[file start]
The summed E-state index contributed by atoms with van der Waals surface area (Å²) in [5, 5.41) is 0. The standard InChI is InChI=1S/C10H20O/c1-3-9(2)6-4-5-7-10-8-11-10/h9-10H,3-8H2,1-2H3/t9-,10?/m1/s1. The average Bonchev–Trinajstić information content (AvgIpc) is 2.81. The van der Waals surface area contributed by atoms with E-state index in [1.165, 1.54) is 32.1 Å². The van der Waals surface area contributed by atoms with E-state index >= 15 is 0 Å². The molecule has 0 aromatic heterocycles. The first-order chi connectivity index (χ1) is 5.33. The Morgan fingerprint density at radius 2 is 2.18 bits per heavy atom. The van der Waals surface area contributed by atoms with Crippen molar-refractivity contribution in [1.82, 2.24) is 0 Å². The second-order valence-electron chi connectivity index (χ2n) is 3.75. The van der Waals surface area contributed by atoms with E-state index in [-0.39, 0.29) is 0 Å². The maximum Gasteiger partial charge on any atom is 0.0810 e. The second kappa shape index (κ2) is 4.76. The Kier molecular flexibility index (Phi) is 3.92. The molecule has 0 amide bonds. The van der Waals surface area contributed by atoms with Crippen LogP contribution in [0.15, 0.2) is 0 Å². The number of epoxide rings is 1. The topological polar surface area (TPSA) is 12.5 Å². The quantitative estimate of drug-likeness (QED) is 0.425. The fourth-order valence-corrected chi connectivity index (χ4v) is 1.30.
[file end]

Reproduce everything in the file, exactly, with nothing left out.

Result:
The summed E-state index contributed by atoms with van der Waals surface area (Å²) in [5, 5.41) is 0. The standard InChI is InChI=1S/C10H20O/c1-3-9(2)6-4-5-7-10-8-11-10/h9-10H,3-8H2,1-2H3/t9-,10?/m1/s1. The average Bonchev–Trinajstić information content (AvgIpc) is 2.81. The van der Waals surface area contributed by atoms with E-state index in [1.165, 1.54) is 32.1 Å². The van der Waals surface area contributed by atoms with E-state index >= 15 is 0 Å². The molecule has 0 aromatic heterocycles. The first-order chi connectivity index (χ1) is 5.33. The Morgan fingerprint density at radius 2 is 2.18 bits per heavy atom. The van der Waals surface area contributed by atoms with Crippen molar-refractivity contribution in [1.82, 2.24) is 0 Å². The second-order valence-electron chi connectivity index (χ2n) is 3.75. The van der Waals surface area contributed by atoms with E-state index in [-0.39, 0.29) is 0 Å². The maximum Gasteiger partial charge on any atom is 0.0810 e. The second kappa shape index (κ2) is 4.76. The Kier molecular flexibility index (Phi) is 3.92. The molecule has 0 amide bonds. The van der Waals surface area contributed by atoms with Crippen LogP contribution in [0.15, 0.2) is 0 Å². The number of epoxide rings is 1. The topological polar surface area (TPSA) is 12.5 Å². The quantitative estimate of drug-likeness (QED) is 0.425. The fourth-order valence-corrected chi connectivity index (χ4v) is 1.30.